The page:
The reported prevalence and incidence figures in our study were higher than in our previous report of 2007, in which the prevalence and incidence of MS were reported to be 43.8 and 3.64 per 100,000, respectively. This dramatic increase in the prevalence of MS puts Isfahan amongst the regions with the highest prevalence of MS in Asia and Oceania and is mostly due to changing environmental factors, amongst which vitamin D deficiency seems an important factor in our population.
At 12 months, mean serum 25-hydroxyvitamin D [25(OH)D] concentrations were 83 ± 35 nmol/liter and 179 ± 76 nmol/liter in control and treated participants, respectively (paired t, P < 0.001). Serum 1,25(OH)(2)D did not differ between baseline and 1 yr. In treated patients, 12-month PBMC proliferative responses to neuron antigens myelin basic protein and exon-2 were suppressed (P = 0.002). In controls, there were no significant changes in disease-associated PBMC responsiveness. There were no significant differences between groups in levels of selected biomarkers.
MS-associated, abnormal T cell reactivities were suppressed in vivo by cholecalciferol at serum 25(OH)D concentrations higher than 100 nmol/liter.
A causative role for CYP27B1 in MS is supported; the mutations identified are known to alter function having been shown in vivo to result in rickets when 2 copies are present. CYP27B1 encodes the vitamin D-activating 1-alpha hydroxylase enzyme, and thus a role for vitamin D in MS pathogenesis is strongly implicated.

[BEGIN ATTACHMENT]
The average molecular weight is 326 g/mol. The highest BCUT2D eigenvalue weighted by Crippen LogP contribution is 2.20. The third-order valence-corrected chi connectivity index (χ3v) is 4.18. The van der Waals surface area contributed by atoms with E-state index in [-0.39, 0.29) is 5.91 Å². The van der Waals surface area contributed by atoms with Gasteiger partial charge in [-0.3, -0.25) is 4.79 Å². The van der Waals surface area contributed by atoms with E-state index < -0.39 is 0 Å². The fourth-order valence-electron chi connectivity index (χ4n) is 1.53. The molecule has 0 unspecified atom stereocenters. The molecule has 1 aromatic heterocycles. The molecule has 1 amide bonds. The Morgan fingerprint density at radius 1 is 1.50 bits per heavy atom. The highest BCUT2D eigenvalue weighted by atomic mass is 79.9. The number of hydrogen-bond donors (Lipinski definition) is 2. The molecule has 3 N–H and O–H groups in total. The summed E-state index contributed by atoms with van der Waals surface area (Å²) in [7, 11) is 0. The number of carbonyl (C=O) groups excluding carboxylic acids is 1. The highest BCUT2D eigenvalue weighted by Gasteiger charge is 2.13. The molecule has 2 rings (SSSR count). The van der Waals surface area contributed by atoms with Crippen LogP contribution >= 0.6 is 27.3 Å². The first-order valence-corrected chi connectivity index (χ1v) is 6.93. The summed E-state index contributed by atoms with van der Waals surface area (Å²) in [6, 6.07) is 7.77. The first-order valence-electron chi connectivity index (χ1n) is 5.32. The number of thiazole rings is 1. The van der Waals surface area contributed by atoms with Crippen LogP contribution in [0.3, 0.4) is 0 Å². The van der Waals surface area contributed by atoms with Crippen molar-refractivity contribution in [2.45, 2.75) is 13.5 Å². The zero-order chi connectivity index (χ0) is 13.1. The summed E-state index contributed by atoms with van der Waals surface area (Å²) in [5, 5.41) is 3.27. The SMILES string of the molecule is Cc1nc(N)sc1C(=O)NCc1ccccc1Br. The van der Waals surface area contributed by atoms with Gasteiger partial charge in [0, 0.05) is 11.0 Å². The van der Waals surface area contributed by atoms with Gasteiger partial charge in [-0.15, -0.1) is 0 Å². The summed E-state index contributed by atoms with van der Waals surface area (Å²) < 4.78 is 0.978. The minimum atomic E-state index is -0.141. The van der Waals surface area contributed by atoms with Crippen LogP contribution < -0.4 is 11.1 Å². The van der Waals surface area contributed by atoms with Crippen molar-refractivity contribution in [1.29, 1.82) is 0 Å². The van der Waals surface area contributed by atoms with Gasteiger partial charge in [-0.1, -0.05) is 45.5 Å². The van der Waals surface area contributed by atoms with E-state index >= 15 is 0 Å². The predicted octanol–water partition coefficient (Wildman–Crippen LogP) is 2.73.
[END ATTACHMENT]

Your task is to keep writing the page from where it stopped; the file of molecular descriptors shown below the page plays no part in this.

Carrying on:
Although vitamin D deficiency is considered an environmental factor in multiple sclerosis (MS), the immunological and clinical effects of vitamin D supplementation remain unclear. We performed a pilot study of the immunomodulatory effects of vitamin D in healthy individuals (n=4), who took 5000-10,000 IU/day of vitamin D over 15 weeks. After 15 weeks of vitamin D supplementation, serum 25(OH) vitamin D levels rose significantly from baseline, with a corresponding increase in IL-10 production by peripheral blood mononuclear cells and a reduced frequency of Th17 cells. These data provide a strong rationale for randomised trials to assess the clinical effects of vitamin D supplementation in MS.
We showed increased serum latency activated peptide (LAP) of TGF-β levels in MS patients treated with vitamin D3. The immune regulatory effects of TGF-beta may play a role in the improved MRI outcomes that we observed earlier in the vitamin D treated group of patients.
I left this one as the last. http://www.ncbi.nlm.nih.gov/pubmed/22354743
Supplementation with 20,000 IU vitamin D(3) weekly did not result in beneficial effects on the measured multiple sclerosis-related outcomes.
This study was not powered to address clinical outcomes, but none of the results were suggestive of an effect in this unselected population of fully ambulatory persons with multiple sclerosis.
So 20,000IU per week (~3000IU per day) DID NOT RESULT in beneficial effects on the measured multiple sclerosis-related outcomes.
Isn't interesting, that the amount of vitamin D usually recommended doesn't have any effect?